Barry R. Chiswick, a renowned economist whose seminal research on labor markets and immigration has helped inform the nation’s public policy debate joined Columbian College in January as the new chair of its Department of Economics. A former economist on the President’s Council of Economic Advisers, Chiswick came to GW from the University of Illinois at Chicago (UIC), where he served as a distinguished professor and founding director of the UIC Center for Economic Education.
Author of 14 books and more than 160 scholarly articles and book chapters, Chiswick’s areas of interest include skill acquisition, the labor market adjustment and economic impact of immigrants and immigration policy, and the human capital and labor market behavior of racial, religious, and ethnic groups. His published public policy analyses have led to appearances before the U.S. Congress and consulting work for U.S. government agencies and international organizations, such as the World Bank.
Chiswick received a PhD in Economics with Distinction from Columbia University in 1967, and has held permanent and visiting appointments at UCLA, Columbia University, Stanford University, Princeton University, University of Chicago, City University (New York), Hebrew University (Jerusalem), Tel Aviv University, the University of Haifa, and Ben-Gurion University. From 1973 to 1977, he was Senior Staff Economist on the President’s Council of Economic Advisers. In addition, he served as chairman of the American Statistical Association Census Advisory Committee and past president of the European Society for Population Economics. He is currently Associate Editor of the Journal of Population Economics and Research in Economics of the Household and is on the editorial boards of four other academic journals. Since 2004, he has been the Program Director for Migration Studies at the Institute for the Study of Labor in Bonn, Germany.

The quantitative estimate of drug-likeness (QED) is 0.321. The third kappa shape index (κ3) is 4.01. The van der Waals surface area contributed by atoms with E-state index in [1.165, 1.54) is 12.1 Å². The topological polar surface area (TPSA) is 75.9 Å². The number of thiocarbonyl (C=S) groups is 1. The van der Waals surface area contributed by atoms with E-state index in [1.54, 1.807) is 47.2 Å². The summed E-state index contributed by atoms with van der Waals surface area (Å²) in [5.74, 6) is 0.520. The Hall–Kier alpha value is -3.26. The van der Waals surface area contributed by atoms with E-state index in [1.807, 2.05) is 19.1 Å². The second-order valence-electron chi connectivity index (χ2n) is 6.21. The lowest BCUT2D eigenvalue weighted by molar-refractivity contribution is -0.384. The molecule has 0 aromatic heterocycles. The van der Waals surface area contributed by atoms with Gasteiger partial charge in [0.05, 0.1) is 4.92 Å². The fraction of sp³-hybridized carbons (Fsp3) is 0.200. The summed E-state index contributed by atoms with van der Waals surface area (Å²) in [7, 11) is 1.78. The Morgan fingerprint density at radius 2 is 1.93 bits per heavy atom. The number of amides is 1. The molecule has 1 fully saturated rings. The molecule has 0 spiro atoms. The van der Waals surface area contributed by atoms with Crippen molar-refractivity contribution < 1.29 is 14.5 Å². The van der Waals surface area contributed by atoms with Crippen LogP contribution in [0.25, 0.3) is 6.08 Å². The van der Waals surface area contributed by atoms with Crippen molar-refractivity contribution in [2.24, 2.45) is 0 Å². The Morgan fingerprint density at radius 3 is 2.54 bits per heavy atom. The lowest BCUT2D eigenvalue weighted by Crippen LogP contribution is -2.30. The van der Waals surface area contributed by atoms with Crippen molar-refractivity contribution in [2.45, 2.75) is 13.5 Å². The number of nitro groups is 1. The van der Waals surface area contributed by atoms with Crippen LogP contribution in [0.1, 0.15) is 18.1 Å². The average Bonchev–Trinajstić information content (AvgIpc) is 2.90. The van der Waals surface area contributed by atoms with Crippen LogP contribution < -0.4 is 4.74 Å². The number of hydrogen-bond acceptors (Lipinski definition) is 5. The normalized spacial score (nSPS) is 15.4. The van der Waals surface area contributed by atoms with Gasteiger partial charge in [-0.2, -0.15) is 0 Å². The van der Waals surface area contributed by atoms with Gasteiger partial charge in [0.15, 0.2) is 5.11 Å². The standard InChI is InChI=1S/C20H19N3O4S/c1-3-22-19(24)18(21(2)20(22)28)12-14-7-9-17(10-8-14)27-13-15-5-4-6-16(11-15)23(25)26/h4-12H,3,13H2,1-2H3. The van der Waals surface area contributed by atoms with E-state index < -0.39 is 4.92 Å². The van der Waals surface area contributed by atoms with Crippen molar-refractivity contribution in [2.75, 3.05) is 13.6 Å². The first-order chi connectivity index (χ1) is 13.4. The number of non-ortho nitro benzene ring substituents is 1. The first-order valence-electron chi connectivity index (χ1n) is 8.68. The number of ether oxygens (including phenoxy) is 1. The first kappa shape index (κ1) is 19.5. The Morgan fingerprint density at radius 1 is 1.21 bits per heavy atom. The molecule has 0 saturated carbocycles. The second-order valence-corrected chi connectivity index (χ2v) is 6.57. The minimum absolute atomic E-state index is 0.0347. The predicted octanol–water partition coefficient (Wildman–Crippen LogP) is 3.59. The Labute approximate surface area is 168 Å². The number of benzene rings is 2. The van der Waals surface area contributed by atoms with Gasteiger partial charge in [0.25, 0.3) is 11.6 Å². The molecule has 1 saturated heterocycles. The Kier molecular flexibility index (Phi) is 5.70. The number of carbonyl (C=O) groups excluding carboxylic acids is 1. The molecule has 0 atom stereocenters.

Chiswick has received numerous awards for his work including a Fulbright Research Fellowship, the Senior University Scholar Award from the University of Illinois, the Carleton C. Qualey Article Award from the Immigration History Society, the Milken Institute Award for Distinguished Economic Research, the Marshall Sklare Award from the Association for the Social Scientific Study of Jewry, the 3M Economic Education Excellence Award from the Illinois Council on Economic Education, and an honorary doctorate from Lund University in Sweden.